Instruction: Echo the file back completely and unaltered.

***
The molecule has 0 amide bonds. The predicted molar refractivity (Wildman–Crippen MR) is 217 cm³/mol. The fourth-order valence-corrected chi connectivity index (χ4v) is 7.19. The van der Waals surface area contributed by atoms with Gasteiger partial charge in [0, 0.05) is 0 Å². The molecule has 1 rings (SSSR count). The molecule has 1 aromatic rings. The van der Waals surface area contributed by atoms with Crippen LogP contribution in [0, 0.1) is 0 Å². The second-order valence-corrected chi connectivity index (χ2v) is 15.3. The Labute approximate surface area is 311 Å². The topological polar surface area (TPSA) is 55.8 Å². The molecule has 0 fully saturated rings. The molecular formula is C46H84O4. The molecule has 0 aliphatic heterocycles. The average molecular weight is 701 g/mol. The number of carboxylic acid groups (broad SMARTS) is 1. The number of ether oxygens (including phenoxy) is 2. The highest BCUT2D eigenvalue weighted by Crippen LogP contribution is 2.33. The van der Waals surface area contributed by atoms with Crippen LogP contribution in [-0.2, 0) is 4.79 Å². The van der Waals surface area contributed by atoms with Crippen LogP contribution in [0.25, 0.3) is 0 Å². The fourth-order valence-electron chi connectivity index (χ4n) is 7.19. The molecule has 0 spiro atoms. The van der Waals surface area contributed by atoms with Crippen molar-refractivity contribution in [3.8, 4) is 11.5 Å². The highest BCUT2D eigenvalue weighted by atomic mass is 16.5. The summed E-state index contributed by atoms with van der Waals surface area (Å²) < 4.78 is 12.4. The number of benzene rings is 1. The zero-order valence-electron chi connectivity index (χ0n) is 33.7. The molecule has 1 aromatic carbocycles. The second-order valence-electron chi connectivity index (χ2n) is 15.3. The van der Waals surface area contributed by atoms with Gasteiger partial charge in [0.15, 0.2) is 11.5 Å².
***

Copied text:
The molecule has 0 amide bonds. The predicted molar refractivity (Wildman–Crippen MR) is 217 cm³/mol. The fourth-order valence-corrected chi connectivity index (χ4v) is 7.19. The van der Waals surface area contributed by atoms with Gasteiger partial charge in [0, 0.05) is 0 Å². The molecule has 1 rings (SSSR count). The molecule has 1 aromatic rings. The van der Waals surface area contributed by atoms with Crippen LogP contribution in [0, 0.1) is 0 Å². The second-order valence-corrected chi connectivity index (χ2v) is 15.3. The Labute approximate surface area is 311 Å². The topological polar surface area (TPSA) is 55.8 Å². The molecule has 0 fully saturated rings. The molecular formula is C46H84O4. The molecule has 0 aliphatic heterocycles. The average molecular weight is 701 g/mol. The number of carboxylic acid groups (broad SMARTS) is 1. The number of ether oxygens (including phenoxy) is 2. The highest BCUT2D eigenvalue weighted by Crippen LogP contribution is 2.33. The van der Waals surface area contributed by atoms with Crippen LogP contribution in [-0.2, 0) is 4.79 Å². The van der Waals surface area contributed by atoms with Crippen LogP contribution in [0.25, 0.3) is 0 Å². The fourth-order valence-electron chi connectivity index (χ4n) is 7.19. The molecule has 0 spiro atoms. The van der Waals surface area contributed by atoms with Crippen molar-refractivity contribution in [3.8, 4) is 11.5 Å². The highest BCUT2D eigenvalue weighted by atomic mass is 16.5. The summed E-state index contributed by atoms with van der Waals surface area (Å²) < 4.78 is 12.4. The number of benzene rings is 1. The zero-order valence-electron chi connectivity index (χ0n) is 33.7. The molecule has 1 aromatic carbocycles. The second-order valence-electron chi connectivity index (χ2n) is 15.3. The van der Waals surface area contributed by atoms with Gasteiger partial charge in [0.15, 0.2) is 11.5 Å².